The comet Tempel 1 has a new crater, the result of a fatal encounter with a NASA spacecraft. This is the first time a man-made spacecraft has touched the surface of a comet. The first medium resolution images of the impact show a starburst on the bottom half of a lumpy, potato-looking nucleus. Both the crater and the impact ejecta will indicate what lies under the comet's icy surface, helping scientists better understand how comets are constructed. This, in turn, could lead to a better understanding of the origin of the solar system. Comets formed in the outer solar system 4.5 billion years ago, at the same time that the planets were forming.

3) Cassini images and data of Saturn system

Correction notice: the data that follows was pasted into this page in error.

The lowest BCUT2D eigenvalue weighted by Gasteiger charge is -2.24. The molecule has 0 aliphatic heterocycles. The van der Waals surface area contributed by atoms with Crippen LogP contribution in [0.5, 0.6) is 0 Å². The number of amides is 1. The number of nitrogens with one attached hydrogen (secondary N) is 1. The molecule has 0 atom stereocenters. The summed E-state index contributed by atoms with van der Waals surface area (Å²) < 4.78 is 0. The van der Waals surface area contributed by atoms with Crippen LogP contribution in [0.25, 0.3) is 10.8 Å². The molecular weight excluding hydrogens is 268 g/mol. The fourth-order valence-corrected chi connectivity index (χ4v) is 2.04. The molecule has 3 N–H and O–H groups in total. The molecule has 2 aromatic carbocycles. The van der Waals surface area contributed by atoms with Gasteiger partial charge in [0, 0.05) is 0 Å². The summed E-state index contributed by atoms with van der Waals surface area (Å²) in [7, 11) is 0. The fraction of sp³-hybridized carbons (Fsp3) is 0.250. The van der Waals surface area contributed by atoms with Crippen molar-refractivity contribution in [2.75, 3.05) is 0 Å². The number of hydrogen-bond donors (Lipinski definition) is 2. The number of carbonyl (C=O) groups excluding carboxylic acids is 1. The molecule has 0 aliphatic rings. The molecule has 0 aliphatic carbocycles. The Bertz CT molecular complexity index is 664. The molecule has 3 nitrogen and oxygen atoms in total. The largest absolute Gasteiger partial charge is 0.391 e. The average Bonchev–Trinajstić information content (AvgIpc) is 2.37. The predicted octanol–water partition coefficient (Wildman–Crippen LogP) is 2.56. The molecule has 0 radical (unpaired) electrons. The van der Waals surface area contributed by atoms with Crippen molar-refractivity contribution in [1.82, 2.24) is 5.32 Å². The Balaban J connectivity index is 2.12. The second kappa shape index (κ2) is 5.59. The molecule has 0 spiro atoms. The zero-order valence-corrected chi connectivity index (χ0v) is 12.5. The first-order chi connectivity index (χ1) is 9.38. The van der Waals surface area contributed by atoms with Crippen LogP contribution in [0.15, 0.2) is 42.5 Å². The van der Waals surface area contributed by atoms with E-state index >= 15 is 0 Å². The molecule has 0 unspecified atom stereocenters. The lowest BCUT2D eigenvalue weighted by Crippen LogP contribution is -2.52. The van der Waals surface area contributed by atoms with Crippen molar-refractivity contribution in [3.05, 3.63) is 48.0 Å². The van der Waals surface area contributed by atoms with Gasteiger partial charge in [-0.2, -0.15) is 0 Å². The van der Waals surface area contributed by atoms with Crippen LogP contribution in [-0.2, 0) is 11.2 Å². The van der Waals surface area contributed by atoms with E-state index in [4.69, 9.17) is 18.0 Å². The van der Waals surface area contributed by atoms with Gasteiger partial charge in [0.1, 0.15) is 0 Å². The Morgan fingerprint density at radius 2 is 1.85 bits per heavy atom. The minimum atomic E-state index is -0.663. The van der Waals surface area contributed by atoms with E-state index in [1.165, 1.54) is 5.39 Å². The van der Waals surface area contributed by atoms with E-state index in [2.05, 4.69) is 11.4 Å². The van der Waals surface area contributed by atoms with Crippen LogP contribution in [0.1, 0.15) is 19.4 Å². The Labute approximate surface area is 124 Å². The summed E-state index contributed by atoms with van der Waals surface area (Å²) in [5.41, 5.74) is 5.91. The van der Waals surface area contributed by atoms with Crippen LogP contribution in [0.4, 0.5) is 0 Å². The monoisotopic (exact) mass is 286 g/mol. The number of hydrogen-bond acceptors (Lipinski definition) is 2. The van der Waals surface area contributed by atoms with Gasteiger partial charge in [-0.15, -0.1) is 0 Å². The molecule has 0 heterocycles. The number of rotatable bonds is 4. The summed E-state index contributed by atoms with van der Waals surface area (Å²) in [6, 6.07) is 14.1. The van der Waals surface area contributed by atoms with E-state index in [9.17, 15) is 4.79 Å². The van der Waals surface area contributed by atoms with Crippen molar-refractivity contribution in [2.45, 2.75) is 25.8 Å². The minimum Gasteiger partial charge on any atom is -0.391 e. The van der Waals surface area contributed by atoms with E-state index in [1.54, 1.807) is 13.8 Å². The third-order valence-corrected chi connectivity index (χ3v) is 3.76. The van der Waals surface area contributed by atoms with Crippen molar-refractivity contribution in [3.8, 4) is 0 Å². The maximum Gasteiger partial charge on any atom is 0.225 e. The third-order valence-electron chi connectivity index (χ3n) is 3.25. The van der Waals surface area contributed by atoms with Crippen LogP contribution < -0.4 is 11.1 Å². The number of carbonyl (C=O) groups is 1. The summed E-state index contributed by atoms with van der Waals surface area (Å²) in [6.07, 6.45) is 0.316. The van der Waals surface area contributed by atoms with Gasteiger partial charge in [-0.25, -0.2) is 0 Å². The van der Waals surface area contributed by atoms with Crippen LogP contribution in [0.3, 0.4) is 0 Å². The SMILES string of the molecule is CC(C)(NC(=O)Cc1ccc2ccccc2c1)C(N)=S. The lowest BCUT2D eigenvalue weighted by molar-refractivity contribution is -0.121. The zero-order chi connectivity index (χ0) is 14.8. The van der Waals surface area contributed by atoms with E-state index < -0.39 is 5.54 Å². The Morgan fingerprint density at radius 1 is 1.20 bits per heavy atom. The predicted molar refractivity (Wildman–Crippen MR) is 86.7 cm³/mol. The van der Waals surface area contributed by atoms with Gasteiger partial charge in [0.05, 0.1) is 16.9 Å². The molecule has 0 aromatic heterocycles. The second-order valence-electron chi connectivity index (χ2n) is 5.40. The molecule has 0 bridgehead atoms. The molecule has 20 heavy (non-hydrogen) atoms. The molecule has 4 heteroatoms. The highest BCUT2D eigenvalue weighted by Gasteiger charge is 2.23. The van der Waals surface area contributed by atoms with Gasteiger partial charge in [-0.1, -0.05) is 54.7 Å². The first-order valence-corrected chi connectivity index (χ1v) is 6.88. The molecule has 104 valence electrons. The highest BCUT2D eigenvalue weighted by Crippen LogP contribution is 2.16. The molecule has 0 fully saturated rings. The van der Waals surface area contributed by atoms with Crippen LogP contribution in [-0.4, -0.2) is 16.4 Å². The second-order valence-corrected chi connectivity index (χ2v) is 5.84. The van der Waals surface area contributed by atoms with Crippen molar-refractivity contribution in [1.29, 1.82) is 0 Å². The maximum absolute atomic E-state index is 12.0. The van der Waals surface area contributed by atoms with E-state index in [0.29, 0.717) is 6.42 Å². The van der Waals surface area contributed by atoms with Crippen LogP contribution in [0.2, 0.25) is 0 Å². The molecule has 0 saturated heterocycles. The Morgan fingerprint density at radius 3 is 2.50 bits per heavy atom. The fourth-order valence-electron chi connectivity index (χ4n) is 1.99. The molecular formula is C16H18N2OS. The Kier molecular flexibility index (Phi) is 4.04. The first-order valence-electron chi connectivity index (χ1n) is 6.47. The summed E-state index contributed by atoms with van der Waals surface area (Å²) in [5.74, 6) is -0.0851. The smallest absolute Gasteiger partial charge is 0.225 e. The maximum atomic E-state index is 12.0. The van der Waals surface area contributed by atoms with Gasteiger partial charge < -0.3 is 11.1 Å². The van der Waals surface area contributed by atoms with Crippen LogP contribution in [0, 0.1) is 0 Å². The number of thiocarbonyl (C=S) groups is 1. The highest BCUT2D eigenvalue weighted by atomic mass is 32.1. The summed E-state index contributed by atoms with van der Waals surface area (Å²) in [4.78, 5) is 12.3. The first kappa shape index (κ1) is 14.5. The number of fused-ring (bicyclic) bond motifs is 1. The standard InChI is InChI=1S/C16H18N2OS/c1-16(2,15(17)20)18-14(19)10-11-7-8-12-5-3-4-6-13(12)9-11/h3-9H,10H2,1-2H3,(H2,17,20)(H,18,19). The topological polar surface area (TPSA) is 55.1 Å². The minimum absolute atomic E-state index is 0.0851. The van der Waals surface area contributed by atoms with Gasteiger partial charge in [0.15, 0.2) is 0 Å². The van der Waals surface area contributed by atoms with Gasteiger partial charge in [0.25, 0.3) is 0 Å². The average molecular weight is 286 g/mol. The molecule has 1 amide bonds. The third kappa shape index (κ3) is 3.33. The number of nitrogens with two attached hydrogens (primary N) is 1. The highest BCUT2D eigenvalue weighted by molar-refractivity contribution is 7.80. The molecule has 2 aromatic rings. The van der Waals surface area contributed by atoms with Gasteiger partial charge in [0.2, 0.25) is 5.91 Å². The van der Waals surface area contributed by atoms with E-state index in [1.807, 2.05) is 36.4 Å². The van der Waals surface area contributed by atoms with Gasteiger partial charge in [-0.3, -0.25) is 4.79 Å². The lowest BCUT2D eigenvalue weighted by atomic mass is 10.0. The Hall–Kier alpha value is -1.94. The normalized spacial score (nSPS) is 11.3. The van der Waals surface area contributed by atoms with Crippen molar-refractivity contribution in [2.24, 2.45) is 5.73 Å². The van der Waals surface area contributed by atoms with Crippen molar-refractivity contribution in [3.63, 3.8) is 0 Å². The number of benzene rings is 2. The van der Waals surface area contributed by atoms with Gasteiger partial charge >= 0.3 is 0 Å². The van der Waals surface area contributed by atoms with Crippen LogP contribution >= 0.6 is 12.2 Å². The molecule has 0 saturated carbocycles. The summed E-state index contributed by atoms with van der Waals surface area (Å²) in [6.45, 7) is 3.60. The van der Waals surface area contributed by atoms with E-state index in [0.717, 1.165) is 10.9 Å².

On June 30, 2004 Cassini became the first spacecraft to orbit Saturn and began a four-year study of the planet, its rings and its 31 known moons. Launched in 1997, Cassini carries 12 scientific instruments imaging the saturnian system with radar and at various wavelengths. Since the two Voyager spacecraft sped past Saturn nearly 25 years ago, scientists have marveled at its giant magnetosphere and the plasma -- a complex magnetized fluid of hot charged particles -- confined within it. Plasma trapped around Earth is a comparatively simple mix of ingredients drawn exclusively from the solar wind and the Earth's atmosphere -- our Moon contributes virtually nothing. In contrast, icy moons, rings, and the atmosphere of the giant moon Titan all contribute to Saturn's swirling plasma. Using new data from the Cassini mission, scientists began in 2005 to tease out the mélange of ingredients and processes that contribute to the ringed planet's surprisingly complicated magnetosphere.

2) Huygens landing